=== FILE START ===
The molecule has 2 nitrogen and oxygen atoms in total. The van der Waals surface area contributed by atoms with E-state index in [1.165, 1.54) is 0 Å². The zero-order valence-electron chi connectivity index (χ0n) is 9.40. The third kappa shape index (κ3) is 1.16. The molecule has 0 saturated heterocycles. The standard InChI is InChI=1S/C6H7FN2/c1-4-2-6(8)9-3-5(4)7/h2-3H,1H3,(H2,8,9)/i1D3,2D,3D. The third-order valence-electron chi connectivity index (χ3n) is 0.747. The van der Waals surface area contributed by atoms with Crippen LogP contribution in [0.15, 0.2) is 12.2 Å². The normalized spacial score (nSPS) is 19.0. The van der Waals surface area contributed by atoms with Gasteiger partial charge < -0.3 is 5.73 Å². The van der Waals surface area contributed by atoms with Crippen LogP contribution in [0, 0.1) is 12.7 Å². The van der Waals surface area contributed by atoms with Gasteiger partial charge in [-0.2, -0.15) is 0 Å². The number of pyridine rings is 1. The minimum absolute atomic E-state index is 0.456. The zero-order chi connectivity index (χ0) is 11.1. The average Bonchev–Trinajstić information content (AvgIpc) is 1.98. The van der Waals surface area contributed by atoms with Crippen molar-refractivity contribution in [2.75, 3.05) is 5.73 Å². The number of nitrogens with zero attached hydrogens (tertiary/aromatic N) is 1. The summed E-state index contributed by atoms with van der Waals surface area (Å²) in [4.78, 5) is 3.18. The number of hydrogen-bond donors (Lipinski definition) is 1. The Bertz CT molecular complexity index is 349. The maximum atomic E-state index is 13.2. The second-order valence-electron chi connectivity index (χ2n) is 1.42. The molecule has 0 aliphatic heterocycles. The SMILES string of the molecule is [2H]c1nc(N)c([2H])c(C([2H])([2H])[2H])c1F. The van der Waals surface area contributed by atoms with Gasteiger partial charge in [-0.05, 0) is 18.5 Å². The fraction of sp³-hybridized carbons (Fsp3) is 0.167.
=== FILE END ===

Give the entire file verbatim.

The molecule has 2 nitrogen and oxygen atoms in total. The van der Waals surface area contributed by atoms with E-state index in [1.165, 1.54) is 0 Å². The zero-order valence-electron chi connectivity index (χ0n) is 9.40. The third kappa shape index (κ3) is 1.16. The molecule has 0 saturated heterocycles. The standard InChI is InChI=1S/C6H7FN2/c1-4-2-6(8)9-3-5(4)7/h2-3H,1H3,(H2,8,9)/i1D3,2D,3D. The third-order valence-electron chi connectivity index (χ3n) is 0.747. The van der Waals surface area contributed by atoms with Crippen LogP contribution in [0.15, 0.2) is 12.2 Å². The normalized spacial score (nSPS) is 19.0. The van der Waals surface area contributed by atoms with Gasteiger partial charge < -0.3 is 5.73 Å². The van der Waals surface area contributed by atoms with Crippen LogP contribution in [0, 0.1) is 12.7 Å². The van der Waals surface area contributed by atoms with Gasteiger partial charge in [-0.2, -0.15) is 0 Å². The number of pyridine rings is 1. The minimum absolute atomic E-state index is 0.456. The zero-order chi connectivity index (χ0) is 11.1. The average Bonchev–Trinajstić information content (AvgIpc) is 1.98. The van der Waals surface area contributed by atoms with Crippen molar-refractivity contribution in [2.75, 3.05) is 5.73 Å². The number of nitrogens with zero attached hydrogens (tertiary/aromatic N) is 1. The summed E-state index contributed by atoms with van der Waals surface area (Å²) in [4.78, 5) is 3.18. The number of hydrogen-bond donors (Lipinski definition) is 1. The Bertz CT molecular complexity index is 349. The maximum atomic E-state index is 13.2. The second-order valence-electron chi connectivity index (χ2n) is 1.42. The molecule has 0 aliphatic heterocycles. The SMILES string of the molecule is [2H]c1nc(N)c([2H])c(C([2H])([2H])[2H])c1F. The van der Waals surface area contributed by atoms with Gasteiger partial charge in [-0.05, 0) is 18.5 Å². The fraction of sp³-hybridized carbons (Fsp3) is 0.167.